Speechless European Dream

We’re ridiculously stuck in between the refugee crisis and Turkey’s accession chapters to enter the European Union.

Suddenly European Council President Donald Tusk flies in to flex his diplomatic muscles with our President Anastasiades, who is stuck between his role as a leader of an EU country (he needs all the help he can get to come closer to any solution to the Cyprus problem before his term ends) and conveying the message to Turkey that pressure will not alleviate Cyprus’ demands towards a potential agreement.

Our little island suddenly has a voice in finding a potential solution to the refugee crisis, merely because of Turkey’s gradual steps into entering a European realm that they desire.

Fair enough, every dynasty has the right to go after their desires.

Historically, it is coincidences that materialise these wants. Leaving aside the simultaneous ‘coincidences’ of the refugee crisis, war-torn Syria and the uprising of terror groups, Cyprus’ voice also comes amid the terrifying ‘coincidence’ of Turkey’s raping of freedom of speech.

Over the weekend, Turkey saw its some 75 million people being deprived of access to Facebook and Twitter, just a week after it saw the country’s biggest newspaper Zaman literally seized by the state.

How can we allow leaderships to discuss the paths of our future when our own voices are being silenced? Social media may have changed the way we live, the way we communicate and potentially has a mountain of flaws to address, but it is also one of the prime means we have to share our stories in a world that is becoming all the more globalised.

There’s a wakeup call to be had right there; one that has to be addressed even before we can begin to talk about any idealistic future, whether that of Cyprus, Turkey, Syria or the European dream as I like to refer to it nowadays. Or should I call it a nightmare?

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About Melissa Hekkers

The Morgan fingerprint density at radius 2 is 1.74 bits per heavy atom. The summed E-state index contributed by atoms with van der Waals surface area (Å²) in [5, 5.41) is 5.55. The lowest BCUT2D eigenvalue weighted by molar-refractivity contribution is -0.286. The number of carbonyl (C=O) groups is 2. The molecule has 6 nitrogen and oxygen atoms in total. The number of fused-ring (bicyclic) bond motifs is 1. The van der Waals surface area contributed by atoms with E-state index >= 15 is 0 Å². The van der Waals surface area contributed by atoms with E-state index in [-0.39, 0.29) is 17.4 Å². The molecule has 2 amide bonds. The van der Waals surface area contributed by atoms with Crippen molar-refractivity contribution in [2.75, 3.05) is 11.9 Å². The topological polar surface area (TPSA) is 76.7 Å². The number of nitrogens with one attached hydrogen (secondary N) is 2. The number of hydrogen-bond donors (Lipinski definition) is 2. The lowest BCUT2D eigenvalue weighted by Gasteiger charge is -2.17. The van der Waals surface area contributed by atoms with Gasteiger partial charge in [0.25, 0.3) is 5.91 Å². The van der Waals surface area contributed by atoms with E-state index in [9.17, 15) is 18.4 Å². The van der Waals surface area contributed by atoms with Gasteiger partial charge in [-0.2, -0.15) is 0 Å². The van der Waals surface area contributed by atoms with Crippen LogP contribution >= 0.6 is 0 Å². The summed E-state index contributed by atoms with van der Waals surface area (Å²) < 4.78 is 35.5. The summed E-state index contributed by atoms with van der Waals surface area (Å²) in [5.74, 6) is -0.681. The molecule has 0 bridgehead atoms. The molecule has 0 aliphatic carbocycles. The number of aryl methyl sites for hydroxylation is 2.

I am freelance journalist and author, who has frequently been featured in mainstream news outlets and other publications in Cyprus. Recently, I've been focusing on developing my writing, promoting my own books and teaching creative writing to children and adults. My most recent publication (2020) - Amir's Blue Elephant- pushes the boundaries of creative non-fiction, and recreates the moments that marked me the most, whilst volunteering in refugee camps in Lesvos, Greece, and during her ongoing involvement with the refugee community in Cyprus. In 2018 I published My Capre Greco Mandala which is the third in a series, an interactive colouring book about the biodiversity of the Cape Greco peninsula in Cyprus. My Akamas Mandala, the second in the series, is a colouring book inspired by the variety of endemic plants found on the Akamas Peninsula. In 2016, I published My Nicosia Mandala, the first of the above series, an innovative, interactive colouring book about the historic fortifications of the old town of Nicosia. I also focuses on silenced communities in Cyprus: I writes about migrants and refugees, both as a reporter and a features writer; I profile them and teach them creative writing skills. In 2007, soon after graduating with a Communications degree, I published my first children’s book in both English and Greek entitled Crocodile, which won the Cyprus State Illustration Award. In 2012, I launched my second children’s book Flying across Red Skies (in English and Greek), using an experimental approach to literature, for which I was nominated for the Cyprus State Literary award. My third, similarly well-received children’s book was Pupa (Greek and English), published in 2014. In between the last two books, I published my first free-verse poetry book entitled Come-forth. In 2019 she was contributing author to the anthology Nicosia Beyond Barriers: Voices from a Divided City, published by Saqi Books, London